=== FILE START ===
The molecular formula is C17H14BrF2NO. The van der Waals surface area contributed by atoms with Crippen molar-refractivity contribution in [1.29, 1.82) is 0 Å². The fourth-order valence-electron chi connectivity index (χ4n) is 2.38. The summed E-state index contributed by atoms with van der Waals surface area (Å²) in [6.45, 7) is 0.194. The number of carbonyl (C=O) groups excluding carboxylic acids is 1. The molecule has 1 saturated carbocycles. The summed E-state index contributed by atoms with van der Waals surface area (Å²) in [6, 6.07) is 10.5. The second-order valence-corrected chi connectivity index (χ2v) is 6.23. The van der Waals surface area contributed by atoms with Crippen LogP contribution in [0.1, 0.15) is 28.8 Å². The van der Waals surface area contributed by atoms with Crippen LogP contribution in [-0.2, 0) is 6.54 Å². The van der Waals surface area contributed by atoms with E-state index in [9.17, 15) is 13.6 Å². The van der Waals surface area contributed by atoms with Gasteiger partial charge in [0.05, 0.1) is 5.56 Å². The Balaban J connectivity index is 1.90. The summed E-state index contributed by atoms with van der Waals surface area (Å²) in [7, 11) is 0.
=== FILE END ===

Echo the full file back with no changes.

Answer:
The molecular formula is C17H14BrF2NO. The van der Waals surface area contributed by atoms with Crippen molar-refractivity contribution in [1.29, 1.82) is 0 Å². The fourth-order valence-electron chi connectivity index (χ4n) is 2.38. The summed E-state index contributed by atoms with van der Waals surface area (Å²) in [6.45, 7) is 0.194. The number of carbonyl (C=O) groups excluding carboxylic acids is 1. The molecule has 1 saturated carbocycles. The summed E-state index contributed by atoms with van der Waals surface area (Å²) in [6, 6.07) is 10.5. The second-order valence-corrected chi connectivity index (χ2v) is 6.23. The van der Waals surface area contributed by atoms with Crippen LogP contribution in [0.1, 0.15) is 28.8 Å². The van der Waals surface area contributed by atoms with Crippen LogP contribution in [-0.2, 0) is 6.54 Å². The van der Waals surface area contributed by atoms with E-state index in [9.17, 15) is 13.6 Å². The van der Waals surface area contributed by atoms with Gasteiger partial charge in [0.05, 0.1) is 5.56 Å². The Balaban J connectivity index is 1.90. The summed E-state index contributed by atoms with van der Waals surface area (Å²) in [7, 11) is 0.